Monday, December 27, 2010
"I make my pictures for what Hollywood spends on lipstick."
Maya Deren (April 29, 1917, Kiev – October 13, 1961, New York City), born Eleanora Derenkowsky, was an American avant-garde filmmaker and film theorist of the 1940s and 1950s. Deren was also a choreographer, dancer, poet, writer and photographer. Her social circle included Marcel Duchamp, André Breton, John Cage, and Anaïs Nin.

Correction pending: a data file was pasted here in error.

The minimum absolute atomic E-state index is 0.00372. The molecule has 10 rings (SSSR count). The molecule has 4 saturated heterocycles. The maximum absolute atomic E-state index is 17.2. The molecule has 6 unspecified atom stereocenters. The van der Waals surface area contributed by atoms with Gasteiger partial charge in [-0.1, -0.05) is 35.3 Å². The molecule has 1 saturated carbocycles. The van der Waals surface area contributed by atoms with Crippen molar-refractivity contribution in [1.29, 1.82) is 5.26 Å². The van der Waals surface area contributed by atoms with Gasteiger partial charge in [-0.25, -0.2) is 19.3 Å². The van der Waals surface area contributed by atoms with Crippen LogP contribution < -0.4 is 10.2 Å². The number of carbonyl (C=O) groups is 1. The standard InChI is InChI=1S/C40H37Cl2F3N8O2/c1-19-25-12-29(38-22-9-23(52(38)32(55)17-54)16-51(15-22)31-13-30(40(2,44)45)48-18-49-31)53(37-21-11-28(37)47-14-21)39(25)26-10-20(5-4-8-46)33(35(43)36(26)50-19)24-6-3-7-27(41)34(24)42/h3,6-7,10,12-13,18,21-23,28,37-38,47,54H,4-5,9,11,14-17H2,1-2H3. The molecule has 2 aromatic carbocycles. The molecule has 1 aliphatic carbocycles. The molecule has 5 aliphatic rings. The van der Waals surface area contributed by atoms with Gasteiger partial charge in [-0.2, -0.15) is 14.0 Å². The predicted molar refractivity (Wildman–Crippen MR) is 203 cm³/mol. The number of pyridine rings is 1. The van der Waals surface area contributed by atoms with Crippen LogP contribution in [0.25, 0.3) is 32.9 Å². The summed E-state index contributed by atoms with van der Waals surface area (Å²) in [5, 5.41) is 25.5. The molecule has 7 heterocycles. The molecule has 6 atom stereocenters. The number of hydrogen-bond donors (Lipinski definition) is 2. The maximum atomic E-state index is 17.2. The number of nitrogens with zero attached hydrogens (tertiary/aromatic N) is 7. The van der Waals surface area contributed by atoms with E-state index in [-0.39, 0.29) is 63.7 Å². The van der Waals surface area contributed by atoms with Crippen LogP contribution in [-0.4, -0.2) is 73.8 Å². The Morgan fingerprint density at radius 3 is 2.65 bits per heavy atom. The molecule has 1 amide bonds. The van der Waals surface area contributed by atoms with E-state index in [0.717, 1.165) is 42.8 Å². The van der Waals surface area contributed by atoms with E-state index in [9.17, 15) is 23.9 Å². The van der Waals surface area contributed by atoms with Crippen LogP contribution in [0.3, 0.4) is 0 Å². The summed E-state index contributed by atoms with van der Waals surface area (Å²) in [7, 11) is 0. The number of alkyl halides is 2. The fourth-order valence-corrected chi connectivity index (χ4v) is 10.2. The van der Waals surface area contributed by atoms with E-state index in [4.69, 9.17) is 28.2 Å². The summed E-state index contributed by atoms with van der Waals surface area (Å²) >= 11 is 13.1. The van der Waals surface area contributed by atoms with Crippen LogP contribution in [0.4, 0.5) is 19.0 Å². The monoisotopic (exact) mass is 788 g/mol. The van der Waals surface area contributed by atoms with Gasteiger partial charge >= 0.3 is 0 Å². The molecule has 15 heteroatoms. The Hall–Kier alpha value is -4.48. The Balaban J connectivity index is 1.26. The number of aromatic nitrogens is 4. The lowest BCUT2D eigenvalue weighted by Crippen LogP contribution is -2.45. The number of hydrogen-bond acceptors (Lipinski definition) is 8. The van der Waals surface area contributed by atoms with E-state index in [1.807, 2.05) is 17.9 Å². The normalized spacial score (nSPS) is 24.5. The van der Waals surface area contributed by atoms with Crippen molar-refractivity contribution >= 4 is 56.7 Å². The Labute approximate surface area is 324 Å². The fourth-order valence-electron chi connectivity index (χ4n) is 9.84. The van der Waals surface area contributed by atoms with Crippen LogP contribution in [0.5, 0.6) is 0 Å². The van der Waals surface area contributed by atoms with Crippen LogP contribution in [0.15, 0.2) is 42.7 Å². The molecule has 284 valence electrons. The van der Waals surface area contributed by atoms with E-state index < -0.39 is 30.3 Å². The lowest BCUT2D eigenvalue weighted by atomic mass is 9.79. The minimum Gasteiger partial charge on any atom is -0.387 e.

When Maya Deren decided to make an ethnographic film in Haiti, she was criticized for abandoning avantgarde film where she had carved her place, but she was ready to expand to a new level as an artist. The Guggenheim grant enabled Deren to finance travel to Haiti in 1947 and to complete her film "Meditation on Violence". She went on three additional trips through 1954 to document and record the rituals of vodoun. A source of inspiration for ritual dance was Katherine Dunham who wrote her master’s thesis on Haitian dances in 1939, which Deren edited. Afterwards Deren wrote several articles on religious possession in dancing before her first trip to Haiti. Deren not only filmed, recorded and photographed many hours of vodoun ritual, but also participated in the ceremonies. She documented her knowledge and experience of Vodoun in Divine Horsemen: The Living Gods of Haiti (New York: Vanguard Press, 1953), edited by Joseph Campbell, which is considered a definitive source on the subject. Deren filmed 18,000 feet of Vodoun rituals and people she met in Haiti. The footage was incorporated into a posthumous documentary film Divine Horsemen: The Living Gods of Haiti edited and produced by Teiji Itō and his wife Cherel Winett Itō.